Business Spotlight: Fitting Together the Broken Pieces

Working determinedly from her home office in Lake Havasu City, Debra Allen operates as a Private Investigator providing worldwide adoption searches to her clients.

With 25 years experience and service to the community, Allen, an eight-year resident of Lake Havasu, grew up in Ontario, Calif., before  she relocated to Arizona. Following Allen’s personal experience as a crime victim, her desire to join the system became sparked by her own daunting experience.

A graduate of Southern California’s Chapman University, Allen is a degree holder in criminology, with a minor in psychology. A retired San Bernardino County Sheriff, Allen focused her energy toward criminal investigation for the state. A certified and experienced polygraph examiner and investigator for the California District Attorney, Allen relocated her residence and experience to Lake Havasu City.

Providing local, nationwide and even worldwide private adoption search services, Allen’s experiences in the law enforcement and criminal justice fields have left her qualified to work through these arduous and consuming tasks.

The 1980 Founder of Allen Investigations, she serves the Lake Havasu City and its surrounding areas. A member of a majority of the nation’s P.I. associations and certified to reopen previously sealed adoption records at the request of a client, Allen functions often as the go-to-gal for roughly six to eight clients weekly. Enjoying an average success rate of 95 percent, only roughly 5 percent of Allens’s cases remain currently unresolved.

Nearly half of her clients seeking her services are from within the state of Arizona, the other 50 percent include those both nationally and worldwide.

While using extreme caution upon attempting to enter another person’s life, Allen’s services allow for the often necessary “buffer zone” between both parties, each of whom must consent to contact with one another through communication. Following a client’s request, contact is often accomplished through the use of registered mail, three-way telephone calls and  the initiation of communication via social media.

Functioning as a “block wall” until formal consent has been gained from both parties, all levels of communication are directed through Allen until the resolution of personal contact has been established, allowing for the figurative “wall to come down” and the sharing of information can begin.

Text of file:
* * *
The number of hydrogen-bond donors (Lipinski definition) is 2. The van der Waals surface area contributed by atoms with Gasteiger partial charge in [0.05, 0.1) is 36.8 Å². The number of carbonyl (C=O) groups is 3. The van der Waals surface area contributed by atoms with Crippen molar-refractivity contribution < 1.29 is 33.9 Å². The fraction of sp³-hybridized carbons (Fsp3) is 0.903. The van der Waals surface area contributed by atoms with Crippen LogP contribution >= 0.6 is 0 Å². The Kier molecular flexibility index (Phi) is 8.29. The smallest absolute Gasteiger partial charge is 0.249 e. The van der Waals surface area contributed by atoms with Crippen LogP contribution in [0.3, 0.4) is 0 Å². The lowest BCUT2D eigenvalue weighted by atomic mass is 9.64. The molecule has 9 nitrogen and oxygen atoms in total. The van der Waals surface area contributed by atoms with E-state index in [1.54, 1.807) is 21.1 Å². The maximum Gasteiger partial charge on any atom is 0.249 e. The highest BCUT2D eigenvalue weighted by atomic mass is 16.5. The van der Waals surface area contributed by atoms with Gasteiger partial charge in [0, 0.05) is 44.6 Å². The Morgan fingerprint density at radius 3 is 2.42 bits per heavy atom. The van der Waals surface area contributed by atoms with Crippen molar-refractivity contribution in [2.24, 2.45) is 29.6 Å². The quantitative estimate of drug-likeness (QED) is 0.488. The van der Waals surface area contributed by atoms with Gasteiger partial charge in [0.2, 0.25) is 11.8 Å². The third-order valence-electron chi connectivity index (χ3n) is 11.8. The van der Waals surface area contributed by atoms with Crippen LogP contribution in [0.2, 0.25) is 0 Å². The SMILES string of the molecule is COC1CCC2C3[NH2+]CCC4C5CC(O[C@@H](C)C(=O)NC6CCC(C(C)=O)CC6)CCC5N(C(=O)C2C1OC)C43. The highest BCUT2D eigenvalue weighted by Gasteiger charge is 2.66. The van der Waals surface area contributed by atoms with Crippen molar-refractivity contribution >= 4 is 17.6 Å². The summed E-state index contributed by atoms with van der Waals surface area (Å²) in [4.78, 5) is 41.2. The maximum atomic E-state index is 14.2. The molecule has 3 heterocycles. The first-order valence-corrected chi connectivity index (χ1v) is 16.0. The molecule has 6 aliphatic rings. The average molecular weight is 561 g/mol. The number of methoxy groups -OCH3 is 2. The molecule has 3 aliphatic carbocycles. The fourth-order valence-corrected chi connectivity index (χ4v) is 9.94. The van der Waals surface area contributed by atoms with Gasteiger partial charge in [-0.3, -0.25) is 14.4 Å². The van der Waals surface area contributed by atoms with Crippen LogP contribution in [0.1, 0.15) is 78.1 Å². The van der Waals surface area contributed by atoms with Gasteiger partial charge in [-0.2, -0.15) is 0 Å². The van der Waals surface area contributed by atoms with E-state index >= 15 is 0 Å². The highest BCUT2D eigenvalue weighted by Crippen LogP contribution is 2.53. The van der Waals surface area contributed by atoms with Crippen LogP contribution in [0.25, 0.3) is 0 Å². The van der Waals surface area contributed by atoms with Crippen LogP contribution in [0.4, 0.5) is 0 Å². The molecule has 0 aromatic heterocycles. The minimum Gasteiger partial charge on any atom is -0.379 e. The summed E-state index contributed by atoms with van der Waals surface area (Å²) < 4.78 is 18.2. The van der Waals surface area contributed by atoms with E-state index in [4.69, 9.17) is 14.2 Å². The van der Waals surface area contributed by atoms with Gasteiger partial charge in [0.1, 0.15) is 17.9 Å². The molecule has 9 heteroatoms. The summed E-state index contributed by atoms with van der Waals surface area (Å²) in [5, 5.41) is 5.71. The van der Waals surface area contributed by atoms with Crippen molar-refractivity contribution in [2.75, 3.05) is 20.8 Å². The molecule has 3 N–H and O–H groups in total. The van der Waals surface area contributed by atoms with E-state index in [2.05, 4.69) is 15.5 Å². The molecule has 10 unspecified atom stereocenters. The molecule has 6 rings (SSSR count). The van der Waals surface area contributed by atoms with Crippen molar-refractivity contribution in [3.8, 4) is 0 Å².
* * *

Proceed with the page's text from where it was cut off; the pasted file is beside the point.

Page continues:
A veteran to the field, Allen notes the growth of technology and changes made to the law have allowed for a “greater level of success than would have ever been possible in the past.”
Roughly 2 percent of the United States population is adopted, and services such as Allen’s have been established to help when requested. The Adoption Act of 1993 allowed for the C.I. program to assist adopted children as well as parents of children relinquished for adoption in finding their genetic family members; essentially helping to fit together the broken pieces of families around the globe.

Health concerns and the potential for the genetic inheritance of certain diseases identified as hereditary have turned practices like Allen’s from a mission of curiosity to sometimes one of necessity. Certain genetic disorders such as Huntington’s disease or Muscular Dystrophy.

Primarily preferring the utilization of the 23 & Me program, which saves a person’s genetic sample in a database for a guaranteed 99 years, calculating ancestry and linking individuals virtually through DNA data based family members is possible. Such genetic information often proves to be not only informative, but also imperative as birth parents become able to make contact and make aware their children of any known hereditary genetic family illness.

To the fortune of some adoptees searching as adults, their parents’ young age at the time of their child’s birth can result in the location of parents still young and vital enough to engage their adopted children and offer their time. Allen often asks her clients to embrace the notion that adoption searches are “often like a box of chocolates,” as one can only guess and gauge from afar where an individual is personally in their own lives.

Remembering fondly her reunion of a 91-year-old woman with her surrendered son, Allen shared a story of past heartache and triumph. Having never forgotten her young baby forcibly adopted shortly after birth, the woman, whose identity remains protected, had never forgotten the boy’s date of birth or individual features. Viewed as unacceptably young at the time of his birth, the young woman came upon the address of her son’s adoptive family; located just blocks from her own home. Daily, the woman designed “convenient trips” to pass the home of her son’s new family, her hopes high that even the slightest glimpse of him nay be gained. Decades later, following the pair’s reunion, the woman was able to share with her son that, though she may have been coerced into his adoption, she had never truly been able to leave him.

Viewing the process of these reunions of families as “their own personal journey,” Allen encourages her clients that both parties do their best to “let go of the circumstances of the adoption in favor of an open line of communication.”

Debra Allen may be contacted for further information 928-846-7208. Available for free consultation, specific information and description of Allen’s services as well as testimonials of previous success stories can be found on her website at http://www.alleninv.com.

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